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  14. This is a great advise!. I went through the same issues. It is hard to set boundaries with our own families, but if we have choosen marriage our families have to understand it.

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  15. I have a similar relationship with my SIL's. I know what you mean about your SIL being angry that she didn't get to marry her brother. I've said the same about my SIL. Andrew gave great advice. The most important being that your husband needs to stand up to his sister. She will torture you for as long as he will allow it. This has been the biggest issue with my husband. With marriage counseling, he finally realized his part in the situation and things have improved. The best advice I can give is for you to always be the bigger person. Do not bad mouth or stoop to her level ever no matter how bad you want to, especially to your husband. You will look way more credible. Treat her with kindness and indifference. It drives my SIL crazy that she no longer gets under my skin or so she thinks. I save my bitching for my close girl friends.

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  16. Hi and thankyou for visiting my blog! I used to be in a relationship where the mother did not accept me, she couldn't let go of her youngest son and in turn we went our seperate ways, todate he still stays with her cause she is an alcholic and he is yet to have a sucessful relationship! Your blog is very interesting and I will surely be back!

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  17. Hubby and I have been thorugh this. He has stood up to them and defended his family! It was very hard for him, and this article was validation that he did the right thing. Stuff sure has been easier with the in-laws since.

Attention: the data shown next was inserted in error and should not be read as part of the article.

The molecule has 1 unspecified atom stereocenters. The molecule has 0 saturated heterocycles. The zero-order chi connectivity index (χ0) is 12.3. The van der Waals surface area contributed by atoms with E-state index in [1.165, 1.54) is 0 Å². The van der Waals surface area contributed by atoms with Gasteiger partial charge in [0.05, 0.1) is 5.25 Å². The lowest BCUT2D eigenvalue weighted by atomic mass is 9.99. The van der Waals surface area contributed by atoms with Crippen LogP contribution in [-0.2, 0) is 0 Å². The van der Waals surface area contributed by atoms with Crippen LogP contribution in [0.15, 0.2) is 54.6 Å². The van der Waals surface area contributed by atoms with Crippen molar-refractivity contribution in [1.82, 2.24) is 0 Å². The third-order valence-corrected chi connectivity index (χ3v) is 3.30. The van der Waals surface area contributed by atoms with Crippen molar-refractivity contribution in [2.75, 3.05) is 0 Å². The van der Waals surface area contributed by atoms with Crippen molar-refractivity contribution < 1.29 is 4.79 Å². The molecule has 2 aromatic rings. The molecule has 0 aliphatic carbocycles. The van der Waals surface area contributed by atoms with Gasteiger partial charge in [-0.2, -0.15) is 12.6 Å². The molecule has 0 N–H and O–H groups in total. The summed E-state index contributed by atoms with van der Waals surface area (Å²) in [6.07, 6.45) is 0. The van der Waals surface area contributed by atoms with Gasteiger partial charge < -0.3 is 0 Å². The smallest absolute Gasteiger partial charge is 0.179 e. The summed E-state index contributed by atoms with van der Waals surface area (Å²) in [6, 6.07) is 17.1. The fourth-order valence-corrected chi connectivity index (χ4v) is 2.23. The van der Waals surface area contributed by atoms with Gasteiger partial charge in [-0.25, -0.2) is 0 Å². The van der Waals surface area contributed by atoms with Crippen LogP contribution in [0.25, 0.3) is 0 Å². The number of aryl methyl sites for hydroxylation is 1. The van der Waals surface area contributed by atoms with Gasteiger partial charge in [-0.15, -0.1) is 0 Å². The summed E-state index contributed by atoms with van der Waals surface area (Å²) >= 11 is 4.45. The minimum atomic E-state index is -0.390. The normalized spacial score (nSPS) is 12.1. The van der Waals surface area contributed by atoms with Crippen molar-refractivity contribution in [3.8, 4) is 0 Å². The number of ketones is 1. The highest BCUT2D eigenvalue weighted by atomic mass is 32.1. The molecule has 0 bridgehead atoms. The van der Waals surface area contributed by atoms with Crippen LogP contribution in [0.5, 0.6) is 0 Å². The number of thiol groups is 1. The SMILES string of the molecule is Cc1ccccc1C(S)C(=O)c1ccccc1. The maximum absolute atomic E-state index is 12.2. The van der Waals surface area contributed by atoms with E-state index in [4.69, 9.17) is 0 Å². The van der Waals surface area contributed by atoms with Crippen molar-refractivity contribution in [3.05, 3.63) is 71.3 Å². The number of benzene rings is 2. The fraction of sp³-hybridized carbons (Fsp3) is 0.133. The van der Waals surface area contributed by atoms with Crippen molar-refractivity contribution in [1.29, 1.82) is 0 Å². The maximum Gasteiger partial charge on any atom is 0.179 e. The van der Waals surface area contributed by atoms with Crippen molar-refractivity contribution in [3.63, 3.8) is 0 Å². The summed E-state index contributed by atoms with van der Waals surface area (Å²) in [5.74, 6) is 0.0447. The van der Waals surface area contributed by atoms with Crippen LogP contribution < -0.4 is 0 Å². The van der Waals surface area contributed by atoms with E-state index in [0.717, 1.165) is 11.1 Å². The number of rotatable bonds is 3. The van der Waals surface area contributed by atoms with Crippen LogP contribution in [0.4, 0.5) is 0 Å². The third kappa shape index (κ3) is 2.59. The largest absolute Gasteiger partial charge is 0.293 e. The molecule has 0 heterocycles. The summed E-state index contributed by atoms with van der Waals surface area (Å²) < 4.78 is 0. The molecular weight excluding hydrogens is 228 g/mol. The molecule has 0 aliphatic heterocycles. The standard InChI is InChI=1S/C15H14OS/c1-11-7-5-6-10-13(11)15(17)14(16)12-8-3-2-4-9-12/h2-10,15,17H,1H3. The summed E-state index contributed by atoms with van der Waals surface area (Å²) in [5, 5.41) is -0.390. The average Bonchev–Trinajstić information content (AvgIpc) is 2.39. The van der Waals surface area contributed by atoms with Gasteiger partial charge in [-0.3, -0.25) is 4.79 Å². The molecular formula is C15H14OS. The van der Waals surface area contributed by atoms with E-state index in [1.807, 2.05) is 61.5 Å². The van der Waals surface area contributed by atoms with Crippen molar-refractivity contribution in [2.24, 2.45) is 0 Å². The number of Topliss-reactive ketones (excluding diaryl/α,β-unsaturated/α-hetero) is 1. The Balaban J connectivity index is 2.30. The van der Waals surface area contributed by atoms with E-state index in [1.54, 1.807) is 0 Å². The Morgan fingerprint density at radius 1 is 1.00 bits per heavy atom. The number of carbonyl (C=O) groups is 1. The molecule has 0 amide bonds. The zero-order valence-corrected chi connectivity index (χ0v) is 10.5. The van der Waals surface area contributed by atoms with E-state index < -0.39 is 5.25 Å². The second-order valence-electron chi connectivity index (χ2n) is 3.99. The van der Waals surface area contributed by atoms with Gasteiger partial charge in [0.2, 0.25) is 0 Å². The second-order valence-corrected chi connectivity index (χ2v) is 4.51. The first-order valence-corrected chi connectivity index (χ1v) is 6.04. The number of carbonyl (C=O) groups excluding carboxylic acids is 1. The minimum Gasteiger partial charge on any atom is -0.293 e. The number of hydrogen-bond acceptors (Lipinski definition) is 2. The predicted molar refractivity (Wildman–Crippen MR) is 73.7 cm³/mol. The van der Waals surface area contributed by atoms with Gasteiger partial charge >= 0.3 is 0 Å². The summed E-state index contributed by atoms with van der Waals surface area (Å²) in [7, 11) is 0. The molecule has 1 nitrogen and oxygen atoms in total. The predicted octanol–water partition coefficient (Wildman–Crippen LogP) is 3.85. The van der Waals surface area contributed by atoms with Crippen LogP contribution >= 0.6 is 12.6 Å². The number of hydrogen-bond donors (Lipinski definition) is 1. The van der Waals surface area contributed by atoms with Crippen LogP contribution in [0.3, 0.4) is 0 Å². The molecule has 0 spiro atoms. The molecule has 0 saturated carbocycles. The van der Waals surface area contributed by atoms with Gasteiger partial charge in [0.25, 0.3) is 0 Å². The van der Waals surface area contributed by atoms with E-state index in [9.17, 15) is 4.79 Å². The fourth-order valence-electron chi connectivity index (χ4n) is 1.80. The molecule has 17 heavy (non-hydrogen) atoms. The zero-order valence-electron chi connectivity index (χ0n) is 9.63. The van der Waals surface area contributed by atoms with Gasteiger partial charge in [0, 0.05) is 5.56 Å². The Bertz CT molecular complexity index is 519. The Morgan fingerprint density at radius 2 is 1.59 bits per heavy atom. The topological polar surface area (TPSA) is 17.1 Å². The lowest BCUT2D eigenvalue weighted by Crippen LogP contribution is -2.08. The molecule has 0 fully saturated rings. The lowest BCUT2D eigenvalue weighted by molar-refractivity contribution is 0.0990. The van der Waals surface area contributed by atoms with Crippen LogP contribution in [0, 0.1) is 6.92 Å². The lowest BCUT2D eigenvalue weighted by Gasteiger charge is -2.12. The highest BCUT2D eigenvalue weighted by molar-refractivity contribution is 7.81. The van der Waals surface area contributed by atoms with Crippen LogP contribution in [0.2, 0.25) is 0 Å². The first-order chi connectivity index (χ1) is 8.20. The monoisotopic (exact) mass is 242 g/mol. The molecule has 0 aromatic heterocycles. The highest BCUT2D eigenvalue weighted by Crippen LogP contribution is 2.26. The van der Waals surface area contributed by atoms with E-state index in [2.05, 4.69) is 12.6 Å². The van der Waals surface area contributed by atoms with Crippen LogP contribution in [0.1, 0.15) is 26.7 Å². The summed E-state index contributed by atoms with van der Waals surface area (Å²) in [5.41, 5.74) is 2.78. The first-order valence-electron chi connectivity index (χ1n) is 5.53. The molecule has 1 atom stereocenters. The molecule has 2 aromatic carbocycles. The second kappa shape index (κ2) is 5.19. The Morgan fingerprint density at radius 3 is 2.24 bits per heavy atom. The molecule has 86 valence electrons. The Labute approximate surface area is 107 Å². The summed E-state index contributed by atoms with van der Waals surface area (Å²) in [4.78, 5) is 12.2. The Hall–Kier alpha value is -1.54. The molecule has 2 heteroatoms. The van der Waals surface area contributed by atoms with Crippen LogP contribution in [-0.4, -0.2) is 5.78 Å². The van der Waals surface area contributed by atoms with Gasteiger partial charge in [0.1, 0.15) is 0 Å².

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  18. Kamrin: Great point. It *IS* hard to stand up to family members, especially for those among us with less aggressive personalities. In this type of situation, though, the alternative to standing up is even harder to bear.

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  19. I agree with Andrew.What kind of a man would allow his wife to be humiliated by his sister?The parents in law seem to be better.Despite everything that their daughter says they seem to stand up for their DIL.Otherwise she wouldn't have said that she loved them.Is the husband being subjected to some kind of emotinal black mail by the sister?I do wonder if there is that the sister knows that he doesn't want his wife to know.

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  20. Dr. Andrew - once again, insightful advice!
    I hope you realize what an asset to the on-line community you are! Thank you!